These are some things, articles and thoughts about version control. You are already using it, of course you are, aren't you?
What brought this issue up, was my new job. When I started it in October, we used Subversion for version control, but we wanted to replace it with git within a month. It was pretty much my first task and after I figured out what to do, it went surprisingly well. During this process and especially when teaching my — still pretty limited — knowledge on git to my colleagues, I learned a lot. Teaching others is still the most effective way of learning for me. This is probably a good place to mention ”Pro Git“, it's a book about git. You can read for free as eBook or PDF or online. And you should read it, you might learn something (new).
I came across a blogpost about commit messages in git. My colleagues didn't put much love and effort in writing clear commit messages in Subversion, which is why
git log --oneline is sometimes a bit hard to read. You better don't look up my commits on Github. Just don't. I'm still learning, too.
What I like about git a lot, is its staging area: Sometimes I might work in a quite chaotic way and every time I'm really grateful, that git allows me to clean up my work: Using the staging area, I can seperate my coding work in good commits and no one will ever notice that this once was a mess. 🤫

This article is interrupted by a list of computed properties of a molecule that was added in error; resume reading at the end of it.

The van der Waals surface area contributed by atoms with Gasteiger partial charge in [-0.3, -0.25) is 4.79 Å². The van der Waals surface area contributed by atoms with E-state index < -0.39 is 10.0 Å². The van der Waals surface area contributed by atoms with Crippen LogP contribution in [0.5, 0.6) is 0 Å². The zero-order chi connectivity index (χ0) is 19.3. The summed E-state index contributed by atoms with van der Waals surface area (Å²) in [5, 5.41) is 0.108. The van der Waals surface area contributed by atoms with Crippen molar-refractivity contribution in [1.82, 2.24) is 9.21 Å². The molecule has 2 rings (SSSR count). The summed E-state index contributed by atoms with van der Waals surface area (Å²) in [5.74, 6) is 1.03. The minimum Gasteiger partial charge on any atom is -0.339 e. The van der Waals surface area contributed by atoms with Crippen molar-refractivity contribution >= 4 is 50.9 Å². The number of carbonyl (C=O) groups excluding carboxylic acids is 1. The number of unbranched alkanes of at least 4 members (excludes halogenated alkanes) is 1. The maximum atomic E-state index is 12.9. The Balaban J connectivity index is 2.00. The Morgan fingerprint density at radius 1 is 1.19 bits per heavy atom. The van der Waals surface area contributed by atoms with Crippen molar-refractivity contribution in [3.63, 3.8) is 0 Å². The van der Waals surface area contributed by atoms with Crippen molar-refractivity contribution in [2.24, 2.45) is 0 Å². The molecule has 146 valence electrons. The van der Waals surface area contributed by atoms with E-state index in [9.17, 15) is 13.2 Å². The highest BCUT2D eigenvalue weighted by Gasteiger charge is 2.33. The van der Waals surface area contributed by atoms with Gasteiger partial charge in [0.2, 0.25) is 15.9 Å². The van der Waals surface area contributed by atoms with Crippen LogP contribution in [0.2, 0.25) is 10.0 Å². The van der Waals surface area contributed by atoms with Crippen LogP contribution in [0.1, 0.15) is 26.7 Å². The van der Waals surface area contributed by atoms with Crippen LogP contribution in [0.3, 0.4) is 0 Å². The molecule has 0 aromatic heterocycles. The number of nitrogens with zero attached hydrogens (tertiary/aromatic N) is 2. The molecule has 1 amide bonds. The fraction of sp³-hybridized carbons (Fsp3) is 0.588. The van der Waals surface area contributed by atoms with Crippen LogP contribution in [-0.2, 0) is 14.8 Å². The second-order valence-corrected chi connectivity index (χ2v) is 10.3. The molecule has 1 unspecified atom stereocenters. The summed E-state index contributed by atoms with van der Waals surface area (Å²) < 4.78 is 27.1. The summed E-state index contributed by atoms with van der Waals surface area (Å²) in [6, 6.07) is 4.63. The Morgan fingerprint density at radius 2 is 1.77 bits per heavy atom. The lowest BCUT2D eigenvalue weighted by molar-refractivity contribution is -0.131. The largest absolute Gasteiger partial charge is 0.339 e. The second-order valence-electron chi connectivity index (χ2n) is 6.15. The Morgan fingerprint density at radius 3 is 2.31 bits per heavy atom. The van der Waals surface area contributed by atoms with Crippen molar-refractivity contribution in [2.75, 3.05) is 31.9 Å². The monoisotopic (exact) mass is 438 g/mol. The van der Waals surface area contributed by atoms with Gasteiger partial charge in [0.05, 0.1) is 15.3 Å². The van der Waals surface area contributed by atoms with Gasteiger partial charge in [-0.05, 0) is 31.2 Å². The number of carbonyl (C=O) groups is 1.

So, now that we're working in 20108 version control system-wise, I stumbled upon a very interesting blogpost about using CVS aka. Version Control before git on a very interesting blog about “Computing through the ages”. The last sentense summarizes pretty well, why you should read this thing, too:
Going back and using CVS for a while is an excellent way to find yourself with a new appreciation for Git’s power and flexibility. It illustrates well why understanding the history of software development can be so beneficial—picking up and re-examining obsolete tools will teach you volumes about the why behind the tools we use today.
Thanks to Michael J. Tsai for blogging the CVS-blogpost. I might have fallen in love with git — again.